Stewart would bring on hip young actors, models, and just plain weirdos. Guests ranged from Quentin Tarantino, to William Shatner, to 80-year-old cheerleaders. Sketches included a reenactment of the OJ Simpson trial as a game of Clue, and Stewart having a psychedelic trip after licking a toad. The musical guests, in particular, were top notch: Warren Zevon, Sunny Day Real Estate, and Marilyn Manson, the last of whom rode off the stage after jumping onto Stewart's back. The show was an instant hit and quickly became the second highest rated show on the network behind Beavis and Butt-Head. Conan's turn on Late Night and The Jon Stewart Show started around the same time. O'Brien's tenure got off to a dismal start, and many reviews were quick to point out Stewart cultivated the Gen X following NBC wanted.

Viacom and MTV brought the show into syndication in 1994 to replace The Arsenio Hall Show. Syndication was the show's downfall. Viacom marketed the show poorly, according to Fast Company, and the program's existing audience was a bit too niche for major networks, so the show was cancelled ten months later.

Jon Stewart had contracts with Miramax and Worldwide Pants

The end of his talk show wasn't the end of his career, obviously, but it did lead to a strange chapter in his career: he signed several contracts that promised big dividends but ultimately fizzled out. A mere four months after The Jon Stewart Show shuttered, Miramax signed Stewart to a three-year movie deal. The original plan was for him to appear in two movies a year, and produce his own projects, but both of those promises fell short. He only appeared in four Miramax movies total: Wishful Thinking, Since You've Been Gone, The Faculty, and Playing By Heart. None of his own projects went anywhere.

NBC openly showed interest in Stewart in 1996, according to an old Entertainment Weekly piece. Rumors suggested he'd take over Later at 1:35am and replace Greg Kinnear. Perhaps as a response, David Letterman's Worldwide Pants signed Stewart to a TV deal with the promise of his own 1:35 show on CBS. This also never came to fruition, though he did substitute for Late Late Show host Tom Snyder on occasion. In the meantime, he made a series of guest appearances on various sitcoms, including a memorable appearance as Matthew's not-quite-twin brother on NewsRadio.

Jon Stewart met his wife ... and almost blew it

One of the few projects to come out of the Miramax deal was Wishful Thinking, a cookie cutter nineties rom-com, also starring Drew Barrymore and Jennifer Beals. It was through working on that movie that Stewart met his future wife, Tracey McShane.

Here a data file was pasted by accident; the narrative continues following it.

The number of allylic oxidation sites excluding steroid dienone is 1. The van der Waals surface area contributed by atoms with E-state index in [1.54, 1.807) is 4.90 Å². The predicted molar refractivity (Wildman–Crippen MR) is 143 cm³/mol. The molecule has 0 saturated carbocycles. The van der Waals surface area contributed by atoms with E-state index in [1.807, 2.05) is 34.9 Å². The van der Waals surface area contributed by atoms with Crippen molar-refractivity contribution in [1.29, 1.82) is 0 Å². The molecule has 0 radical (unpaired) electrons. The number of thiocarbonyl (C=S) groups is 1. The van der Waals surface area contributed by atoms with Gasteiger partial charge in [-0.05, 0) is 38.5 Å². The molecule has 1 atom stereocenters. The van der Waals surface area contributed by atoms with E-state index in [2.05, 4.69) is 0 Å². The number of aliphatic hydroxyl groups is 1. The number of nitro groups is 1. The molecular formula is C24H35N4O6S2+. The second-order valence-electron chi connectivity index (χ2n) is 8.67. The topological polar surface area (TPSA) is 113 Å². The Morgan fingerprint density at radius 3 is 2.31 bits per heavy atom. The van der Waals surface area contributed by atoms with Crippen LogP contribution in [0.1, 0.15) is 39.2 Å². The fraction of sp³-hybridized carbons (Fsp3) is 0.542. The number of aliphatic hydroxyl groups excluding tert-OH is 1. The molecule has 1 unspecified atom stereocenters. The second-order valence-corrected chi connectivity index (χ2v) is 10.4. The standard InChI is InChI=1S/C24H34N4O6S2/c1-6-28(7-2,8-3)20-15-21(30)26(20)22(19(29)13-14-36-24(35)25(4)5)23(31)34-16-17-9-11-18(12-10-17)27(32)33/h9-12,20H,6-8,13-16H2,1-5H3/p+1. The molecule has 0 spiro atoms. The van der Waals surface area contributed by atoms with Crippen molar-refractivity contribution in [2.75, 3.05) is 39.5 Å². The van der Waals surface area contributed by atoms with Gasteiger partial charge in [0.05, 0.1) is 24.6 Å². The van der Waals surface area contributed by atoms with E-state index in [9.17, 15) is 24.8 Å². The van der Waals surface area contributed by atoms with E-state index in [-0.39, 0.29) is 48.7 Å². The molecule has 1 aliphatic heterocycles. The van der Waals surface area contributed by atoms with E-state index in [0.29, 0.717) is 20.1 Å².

Stewart recounted to Larry King that someone working on the film offered to set him up with her roommate. After calling and getting her number, Stewart wrote it on a dollar bill. He later accidentally spent that specific dollar on a pack of cigarettes. As such, he didn't call back — this was in the days before cell phones were universal, so everyone still had to memorize numbers — until he got his hands on a call sheet. He used this to find the woman who set them up in the first place and reconnect.

Stewart and McShane dated for four years. He proposed to her via a crossword puzzle custom made by New York Times master crossword editor Will Shortz, according to the Los Angeles Times.

Jon Stewart wrote a book

While he was twisting in the wind and waiting for one of his deals to work out, Stewart did something a lot of people with too much time on their hands do — he wrote a book. One with a salacious and deliberately misleading title: Naked Pictures of Famous People.

Released in 1998, the book is something of an anomaly, compared to the comedy books being written by stand-ups in the nineties and 2000s. Most others, such as Chris Rock's Rock This or George Carlin's Brain Droppings, were more-or-less text versions of their stand up routine. Others were standard biographies or tell-alls, like Roseanne Barr's My Life. Instead, Naked Pictures of Famous People is entirely original sketches and essays, reminiscent of classic comedy books from the sixties and seventies. Indeed, Entertainment Weekly called it "on a par with Woody Allen's Without Feathers and Steve Martin's Cruel Shoes."

The book includes stories ranging from offhandedly goofy to outright tawdry. "Vincent and Theo on AOL" shows the transcripts of Vincent Van Gogh trying to talk to his brother via an AOL Chat Room. "Adolf Hitler: The Larry King Interview" imagined an interview between a reformed Hitler who faked his own death and King. "The New Judaism" featured Stewart laying out Judaism's history and how it can survive, including the addition of a mascot named "Jewey" who is just a Jewish version of Joe Camel. The book was a bestseller.

Jon Stewart was a guest host for talk shows, real and fake

Stewart getting another late night spot always felt more a case of "when" than "if." As such, Stewart spent the rest of the nineties guest hosting shows, both real and fake, and getting dogged by rumors regarding if he was taking over the hosting spot.

Stewart, as part of his Worldwide Pants contract, occasionally filled in for Tom Snyder on The Late Late Show, including a full week of shows in October of 1996. Stewart was also a recurring guest star on The Larry Sanders Show, HBO's sitcom about the goings-on of a late night talk show. Stewart played a version of himself who was a frequent guest host, always threatening to take over the show. According to the Washington Post, this led to constant speculation that Stewart was going to take over either show. While he didn't land Late Late, though, the program did indirectly get him onto The Daily Show. Snyder announced his retirement in 1998, and Craig Kilborn, the original host of The Daily Show, wanted to leave Comedy Central and take over the network TV posting. This left an opening for Stewart on Kilborn's program, and thus, he was hired onto The Daily Show. This was ideal, because Stewart wanted a new gig, but as Broadcasting & Cable quoted him saying at the time, he didn't want to push anybody out. 

And thus, from 1999 onward, The Daily Show would forever be his legacy.